In less than a week the Silver Fox and I will become Australian citizens.
Our Aussie citizenship has been almost five years in the making. First there was the 457 visa that got us to Perth, swiftly followed by an application for permanent residency. A few months, one excruciating English test for the (native English-speaking) Silver Fox and a quick trip to Sri Lanka for activation purposes later and we had PR. Then, just like with Australian health insurance, there was a waiting period: four years before we could apply for citizenship.
Four years is plenty of time to fret about the next stage in the process – the exam.
The citizenship test has almost mythical status among ex-pats here. Rumours abound as to its content. Don Bradman’s batting average features heavily in these rumours, as does an encyclopaedic knowledge of AFL teams. In reality, the knowledge you need to pass is probably far less useful in everyday life. You are quizzed on the various Australian flags, on the rights and responsibilities of citizens and the way government works. More than one Australian friend has told me they would struggle to pass.
So we studied. We read the booklet on the Department of Immigration website. We watched the cheesy videos on YouTube. And we (well, I) sighed with relief when we realised Bradman’s score was included in the ‘optional’ section, which would not feature in the actual exam.
The Silver Fox sat the test first, and I followed a few days later. At the test centre in the CBD, we each had a brief interview with an immigration officer, who checked our paperwork before taking us through to a room full of computers that reminded me of IT labs in further education colleges in the 90s. The officer sits you at one of the screens and you work your way through 20 multiple choice questions, before hitting ‘submit’ and finding out if they’re going to let you in this time.
We both scored 100 per cent – although the officer supervising my test advised I was free to lie to the Silver Fox about my result, as they only kept a note of who had passed and who had failed, not individual scores. (But for the record, I really did get 100 per cent.)
Our letters arrived within days. They were signed by Scott Morrison MP, and stressed how much Australia welcomed migrants. It did feel like someone had Tippexed out ‘as long as you are white and arrive by plane’, but the point is, we were in, as long as at some time in the next year we attended a citizenship ceremony…which brings us to Tuesday.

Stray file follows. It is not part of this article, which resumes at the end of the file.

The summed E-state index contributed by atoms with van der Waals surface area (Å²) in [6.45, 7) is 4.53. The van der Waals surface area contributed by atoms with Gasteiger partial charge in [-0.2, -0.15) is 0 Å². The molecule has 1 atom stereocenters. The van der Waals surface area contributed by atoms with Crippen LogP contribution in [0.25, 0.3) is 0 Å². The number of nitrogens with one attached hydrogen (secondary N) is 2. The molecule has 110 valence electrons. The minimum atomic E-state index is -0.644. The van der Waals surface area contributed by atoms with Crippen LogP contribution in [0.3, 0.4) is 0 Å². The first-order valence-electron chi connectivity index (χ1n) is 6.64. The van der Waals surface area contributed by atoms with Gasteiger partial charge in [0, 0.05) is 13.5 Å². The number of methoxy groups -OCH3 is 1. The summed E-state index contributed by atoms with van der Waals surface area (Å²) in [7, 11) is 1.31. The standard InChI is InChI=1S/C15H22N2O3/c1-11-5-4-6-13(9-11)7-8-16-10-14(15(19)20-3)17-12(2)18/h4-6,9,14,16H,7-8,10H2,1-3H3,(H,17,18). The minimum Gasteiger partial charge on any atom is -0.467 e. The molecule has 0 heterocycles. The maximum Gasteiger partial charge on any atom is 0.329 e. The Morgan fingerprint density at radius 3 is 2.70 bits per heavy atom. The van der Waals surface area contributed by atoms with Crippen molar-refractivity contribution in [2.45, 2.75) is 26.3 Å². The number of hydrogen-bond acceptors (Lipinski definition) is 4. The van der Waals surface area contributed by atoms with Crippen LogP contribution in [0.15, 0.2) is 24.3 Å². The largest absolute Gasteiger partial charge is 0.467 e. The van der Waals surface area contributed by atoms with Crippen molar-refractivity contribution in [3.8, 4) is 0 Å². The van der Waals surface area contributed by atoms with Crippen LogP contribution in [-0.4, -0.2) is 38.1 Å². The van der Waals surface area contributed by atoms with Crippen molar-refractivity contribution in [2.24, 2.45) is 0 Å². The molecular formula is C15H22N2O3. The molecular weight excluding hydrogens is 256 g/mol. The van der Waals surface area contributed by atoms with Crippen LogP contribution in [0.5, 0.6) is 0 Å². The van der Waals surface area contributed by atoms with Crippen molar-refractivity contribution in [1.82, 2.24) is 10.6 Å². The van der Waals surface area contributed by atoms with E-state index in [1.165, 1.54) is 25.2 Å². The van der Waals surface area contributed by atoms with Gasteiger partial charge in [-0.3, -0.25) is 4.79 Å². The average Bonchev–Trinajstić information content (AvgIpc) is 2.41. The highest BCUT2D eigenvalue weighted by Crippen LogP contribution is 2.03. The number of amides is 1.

I fully expect the ceremony itself to be a bit of an anti-climax. We’ve been told we can bring family and friends, but everyone we know is either at work, or not in Melbourne. That’s the thing about being ex-pats – most of your family and friends tend to be overseas. And it’s not exciting enough an event for our Aussie friends to book leave for.
So we’ll take the pledge in the company of strangers before heading back to the office. There are vague plans for drinks later in the week, so we can indulge our friends in our first traditional ‘shout’ as Australians. Aussie passports will be applied for, simply to make it possible to join the shortest queue at the airport.
I wonder if we’ll feel any different. Will it be like the day after losing your virginity, when you think everyone can tell what you’ve been up to? Or will life carry on as normal, altered only by the slightly swifter passage through Melbourne International Airport, or the occasional opportunity to vote? We’ll see.
Wondering if you would pass the citizenship test? You can sit a practice one here. Let me know how you get on!
4 thoughts on “Becoming Australian”
If you could hold on just a little bit longer then we would totally be there for you – there’s no way we’d miss it! But I guess the lure of the swift aisle is too great… J&G
Alas you don’t get any choice in when your ceremony is. It’s a bit like jury duty…
Wow, it’s such a long process! Wishing you all the best on the adventure!
Thank you! And yes, it takes a LONG time. And a lot of money. And patience. But hopefully worth it in the end.